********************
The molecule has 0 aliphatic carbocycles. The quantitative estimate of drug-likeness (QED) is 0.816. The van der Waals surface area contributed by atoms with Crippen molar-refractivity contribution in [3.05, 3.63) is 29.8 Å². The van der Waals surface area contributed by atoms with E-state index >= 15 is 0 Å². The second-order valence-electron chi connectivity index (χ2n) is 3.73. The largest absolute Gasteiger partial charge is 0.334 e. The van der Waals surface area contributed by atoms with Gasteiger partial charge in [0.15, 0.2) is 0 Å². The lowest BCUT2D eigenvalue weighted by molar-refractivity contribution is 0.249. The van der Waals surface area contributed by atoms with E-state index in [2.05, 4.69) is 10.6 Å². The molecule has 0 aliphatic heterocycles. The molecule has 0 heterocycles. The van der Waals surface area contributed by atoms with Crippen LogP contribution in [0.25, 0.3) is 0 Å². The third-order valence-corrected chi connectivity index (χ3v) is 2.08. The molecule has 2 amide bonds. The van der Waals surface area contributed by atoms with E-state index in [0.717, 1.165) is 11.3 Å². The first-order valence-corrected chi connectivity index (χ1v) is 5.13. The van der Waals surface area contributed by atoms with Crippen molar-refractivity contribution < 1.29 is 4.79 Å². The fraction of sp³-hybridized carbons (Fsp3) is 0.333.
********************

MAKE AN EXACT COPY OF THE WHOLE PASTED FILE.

The molecule has 0 aliphatic carbocycles. The quantitative estimate of drug-likeness (QED) is 0.816. The van der Waals surface area contributed by atoms with Crippen molar-refractivity contribution in [3.05, 3.63) is 29.8 Å². The van der Waals surface area contributed by atoms with E-state index >= 15 is 0 Å². The second-order valence-electron chi connectivity index (χ2n) is 3.73. The largest absolute Gasteiger partial charge is 0.334 e. The van der Waals surface area contributed by atoms with Gasteiger partial charge in [0.15, 0.2) is 0 Å². The lowest BCUT2D eigenvalue weighted by molar-refractivity contribution is 0.249. The van der Waals surface area contributed by atoms with E-state index in [2.05, 4.69) is 10.6 Å². The molecule has 0 aliphatic heterocycles. The molecule has 0 heterocycles. The van der Waals surface area contributed by atoms with Crippen LogP contribution in [0.25, 0.3) is 0 Å². The third-order valence-corrected chi connectivity index (χ3v) is 2.08. The molecule has 2 amide bonds. The van der Waals surface area contributed by atoms with E-state index in [0.717, 1.165) is 11.3 Å². The first-order valence-corrected chi connectivity index (χ1v) is 5.13. The van der Waals surface area contributed by atoms with Crippen molar-refractivity contribution < 1.29 is 4.79 Å². The fraction of sp³-hybridized carbons (Fsp3) is 0.333.